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Meaty Madness - Page 4

post #31 of 58
Thread Starter 

So today I had more time and took a bit of time to actually trap them.  I have 3 that are 18 oz.  Most of the others are 24 oz.  Wow.  They are growing at an insane rate.  And big spikey combs on the big ones, with pink coming in a bit.  They get 12 hours on and 12 off and the 12 off don't seem to be slowing the big ones down.  Their feathering is absolutely pitiful though.  Down has rubbed off their bellies and they have pin feathers that make them look like tasty porcupines.  In a few more days St. Lecter's Home for the Terminally Tasty will be ready and they'll go out into it.
 

Quote:
Originally Posted by silkiechicken View Post

So turns out that weighed bunch was delivered march 20th of that year, after 2 days of shipping, so 18 ounces at 3 weeks sounds about how I did with the meaties in the PNW, raised predominantly outside.



 

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post #32 of 58

What exactly are you weighing them with? I have no scales, but would love to get some.

post #33 of 58
Thread Starter 

I have a scale that goes up to 15lbs with ounces.  I use a plate to widen the "sitting" area and dial it back to zero each time to make sure I'm just measuring bird.  It's a cheap scale from costco.

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post #34 of 58
Thread Starter 

Moved them into a larger area (pen still isn't done - next time I'll know better.  Then again next time the pen WILL be done to start with).  They actually are behaving like chickens, flapping at each other, though their jumping and flapping skills are pathetic.  One of them literally could not hop over a brick.  Sigh.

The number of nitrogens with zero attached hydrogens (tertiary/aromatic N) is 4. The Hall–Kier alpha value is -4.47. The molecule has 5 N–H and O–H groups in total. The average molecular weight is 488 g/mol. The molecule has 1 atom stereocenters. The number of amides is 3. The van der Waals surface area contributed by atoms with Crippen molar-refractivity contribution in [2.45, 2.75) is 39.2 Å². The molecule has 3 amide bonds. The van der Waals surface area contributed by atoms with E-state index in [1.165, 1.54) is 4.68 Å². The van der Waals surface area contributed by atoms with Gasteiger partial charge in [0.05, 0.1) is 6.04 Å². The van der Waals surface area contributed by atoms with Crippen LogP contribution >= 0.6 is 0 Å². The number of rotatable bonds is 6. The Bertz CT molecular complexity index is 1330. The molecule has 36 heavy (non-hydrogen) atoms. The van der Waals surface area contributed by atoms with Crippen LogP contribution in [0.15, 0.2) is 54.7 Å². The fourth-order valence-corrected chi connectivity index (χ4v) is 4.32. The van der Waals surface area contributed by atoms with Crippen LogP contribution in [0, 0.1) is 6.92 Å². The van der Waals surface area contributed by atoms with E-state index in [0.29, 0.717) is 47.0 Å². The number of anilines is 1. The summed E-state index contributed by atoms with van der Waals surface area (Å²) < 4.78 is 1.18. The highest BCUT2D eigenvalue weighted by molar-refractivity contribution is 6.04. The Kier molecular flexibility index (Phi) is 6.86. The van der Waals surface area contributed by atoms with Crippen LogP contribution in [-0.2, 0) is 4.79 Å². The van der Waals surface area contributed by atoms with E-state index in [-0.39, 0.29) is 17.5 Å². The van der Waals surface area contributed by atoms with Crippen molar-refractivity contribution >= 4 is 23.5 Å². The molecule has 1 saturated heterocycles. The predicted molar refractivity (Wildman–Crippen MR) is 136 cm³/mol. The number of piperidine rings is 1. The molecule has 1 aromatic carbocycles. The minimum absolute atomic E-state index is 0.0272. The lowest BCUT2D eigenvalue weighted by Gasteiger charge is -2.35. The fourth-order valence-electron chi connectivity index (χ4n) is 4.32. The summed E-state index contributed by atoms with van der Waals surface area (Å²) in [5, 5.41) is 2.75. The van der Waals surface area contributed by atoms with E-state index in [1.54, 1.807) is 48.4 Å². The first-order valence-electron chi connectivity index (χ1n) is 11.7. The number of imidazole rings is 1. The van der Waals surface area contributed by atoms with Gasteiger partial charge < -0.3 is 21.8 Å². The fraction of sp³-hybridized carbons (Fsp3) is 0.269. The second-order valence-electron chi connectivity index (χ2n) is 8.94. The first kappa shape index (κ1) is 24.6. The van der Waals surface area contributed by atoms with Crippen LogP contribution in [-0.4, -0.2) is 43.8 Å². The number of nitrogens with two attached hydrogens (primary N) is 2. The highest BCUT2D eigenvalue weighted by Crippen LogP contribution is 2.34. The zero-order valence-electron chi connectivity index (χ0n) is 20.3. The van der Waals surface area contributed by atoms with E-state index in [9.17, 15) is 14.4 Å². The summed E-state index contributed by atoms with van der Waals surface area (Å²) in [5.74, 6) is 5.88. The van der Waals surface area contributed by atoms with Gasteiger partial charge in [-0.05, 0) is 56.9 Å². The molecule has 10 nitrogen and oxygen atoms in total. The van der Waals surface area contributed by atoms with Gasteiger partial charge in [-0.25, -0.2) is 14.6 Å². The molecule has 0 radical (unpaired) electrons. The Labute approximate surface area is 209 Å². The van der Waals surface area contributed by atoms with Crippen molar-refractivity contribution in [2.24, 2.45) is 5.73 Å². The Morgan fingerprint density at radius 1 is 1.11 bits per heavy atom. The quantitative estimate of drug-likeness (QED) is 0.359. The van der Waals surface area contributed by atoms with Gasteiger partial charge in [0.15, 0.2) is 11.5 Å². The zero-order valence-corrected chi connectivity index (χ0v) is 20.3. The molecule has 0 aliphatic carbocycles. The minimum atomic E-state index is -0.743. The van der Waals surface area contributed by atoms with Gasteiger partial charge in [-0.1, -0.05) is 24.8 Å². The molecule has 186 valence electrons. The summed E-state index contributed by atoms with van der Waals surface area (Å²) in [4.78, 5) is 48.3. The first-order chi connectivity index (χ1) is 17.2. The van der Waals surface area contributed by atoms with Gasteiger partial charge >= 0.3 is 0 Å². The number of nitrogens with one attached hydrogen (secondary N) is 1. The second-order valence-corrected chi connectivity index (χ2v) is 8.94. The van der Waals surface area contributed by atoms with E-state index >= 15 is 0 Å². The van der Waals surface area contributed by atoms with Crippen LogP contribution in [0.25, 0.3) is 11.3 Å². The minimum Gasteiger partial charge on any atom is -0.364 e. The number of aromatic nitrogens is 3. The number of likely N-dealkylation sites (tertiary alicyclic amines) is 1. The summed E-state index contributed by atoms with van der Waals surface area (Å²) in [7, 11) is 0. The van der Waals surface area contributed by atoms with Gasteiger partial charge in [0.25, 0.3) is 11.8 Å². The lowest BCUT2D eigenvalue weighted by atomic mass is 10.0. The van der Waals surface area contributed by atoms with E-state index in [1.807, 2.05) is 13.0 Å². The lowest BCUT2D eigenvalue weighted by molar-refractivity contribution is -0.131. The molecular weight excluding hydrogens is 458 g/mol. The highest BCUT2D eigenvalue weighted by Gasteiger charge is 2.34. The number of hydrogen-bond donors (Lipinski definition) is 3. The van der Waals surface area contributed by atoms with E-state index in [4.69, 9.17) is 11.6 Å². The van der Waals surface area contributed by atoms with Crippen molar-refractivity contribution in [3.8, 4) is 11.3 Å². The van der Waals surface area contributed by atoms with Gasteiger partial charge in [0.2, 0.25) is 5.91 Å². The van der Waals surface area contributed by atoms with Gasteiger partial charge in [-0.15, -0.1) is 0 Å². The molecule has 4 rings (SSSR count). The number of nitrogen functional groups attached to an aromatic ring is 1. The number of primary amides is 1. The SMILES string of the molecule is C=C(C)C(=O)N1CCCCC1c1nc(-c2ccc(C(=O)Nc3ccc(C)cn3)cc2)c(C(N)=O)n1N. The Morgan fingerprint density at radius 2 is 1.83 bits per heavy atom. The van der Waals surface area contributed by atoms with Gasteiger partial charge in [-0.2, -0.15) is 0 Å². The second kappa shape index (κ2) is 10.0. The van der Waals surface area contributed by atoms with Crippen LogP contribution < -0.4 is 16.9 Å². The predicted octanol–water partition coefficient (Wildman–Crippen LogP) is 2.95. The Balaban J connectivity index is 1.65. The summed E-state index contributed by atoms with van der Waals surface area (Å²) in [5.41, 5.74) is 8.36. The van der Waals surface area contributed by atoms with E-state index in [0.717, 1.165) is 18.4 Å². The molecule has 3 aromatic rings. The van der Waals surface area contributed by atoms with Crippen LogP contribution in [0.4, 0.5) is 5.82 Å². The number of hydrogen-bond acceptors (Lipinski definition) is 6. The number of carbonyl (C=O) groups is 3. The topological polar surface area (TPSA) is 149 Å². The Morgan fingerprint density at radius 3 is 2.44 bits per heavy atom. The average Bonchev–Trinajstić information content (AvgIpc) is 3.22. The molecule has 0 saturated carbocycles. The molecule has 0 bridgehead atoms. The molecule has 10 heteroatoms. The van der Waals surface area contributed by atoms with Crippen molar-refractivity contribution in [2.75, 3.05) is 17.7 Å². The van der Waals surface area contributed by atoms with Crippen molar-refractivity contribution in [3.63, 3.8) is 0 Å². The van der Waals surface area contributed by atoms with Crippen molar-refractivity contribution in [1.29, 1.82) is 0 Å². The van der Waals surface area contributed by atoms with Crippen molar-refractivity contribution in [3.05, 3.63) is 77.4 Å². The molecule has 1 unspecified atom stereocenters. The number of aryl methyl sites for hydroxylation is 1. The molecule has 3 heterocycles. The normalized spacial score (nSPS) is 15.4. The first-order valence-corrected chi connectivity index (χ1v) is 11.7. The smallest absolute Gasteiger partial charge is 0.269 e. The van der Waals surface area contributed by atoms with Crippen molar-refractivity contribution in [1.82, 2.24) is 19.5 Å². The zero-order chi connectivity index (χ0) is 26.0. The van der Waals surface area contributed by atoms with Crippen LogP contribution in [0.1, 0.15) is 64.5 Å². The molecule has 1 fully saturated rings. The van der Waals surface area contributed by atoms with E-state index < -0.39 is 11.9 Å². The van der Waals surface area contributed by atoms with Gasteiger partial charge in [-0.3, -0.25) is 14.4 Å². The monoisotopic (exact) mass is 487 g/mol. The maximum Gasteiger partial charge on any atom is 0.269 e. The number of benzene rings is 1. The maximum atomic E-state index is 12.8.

That said, here's a shot of how I can tell my roos from the girls (and also how UGLY these things can be):

3 weeks, red comb:

IMG_3481.JPG

 

And here's one that is HEAVY but darn well near bald:

Baldy

 

They are either 3 week old or closer to 4 weeks.  Weight wise they are right on track for 3.5 weeks, so I am not worried.

For those of you who are worried about being able to eat the little guys, take a long look at these pictures and you'll be several steps down the road to feeling better about it.

Combine it with the fact that they are always moist, warm, and oily and baking them at 350 degrees starts to sound like mercy.

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post #35 of 58
Quote:
Originally Posted by xC0000005 View Post

So when my wife asked what I wanted for my birthday this year, the only absolute answer I had was "no more 'things'".  Then a few days later I said, "You know, the feed store in Monroe has cornish x birds.  I think what I want is to raise a few and try them.  Think of it like buying me a chicken dinner about six weeks in advance." To my surprise, she agreed, but wanted to know how many.  "Four," I said, "to keep things simple as a trial run.  I can brood them in the cage and keep them in the small pen till they are ready to go to camp." 

 

The next day she said "You know, those birds often don't survive.  Go ahead and get six."  Last night I was explaining my cunning plan to raise meat birds and my wife said "You know, six isn't really enough. What if they are good?"  and who am I to argue?  So it's ten now. 

I love that woman.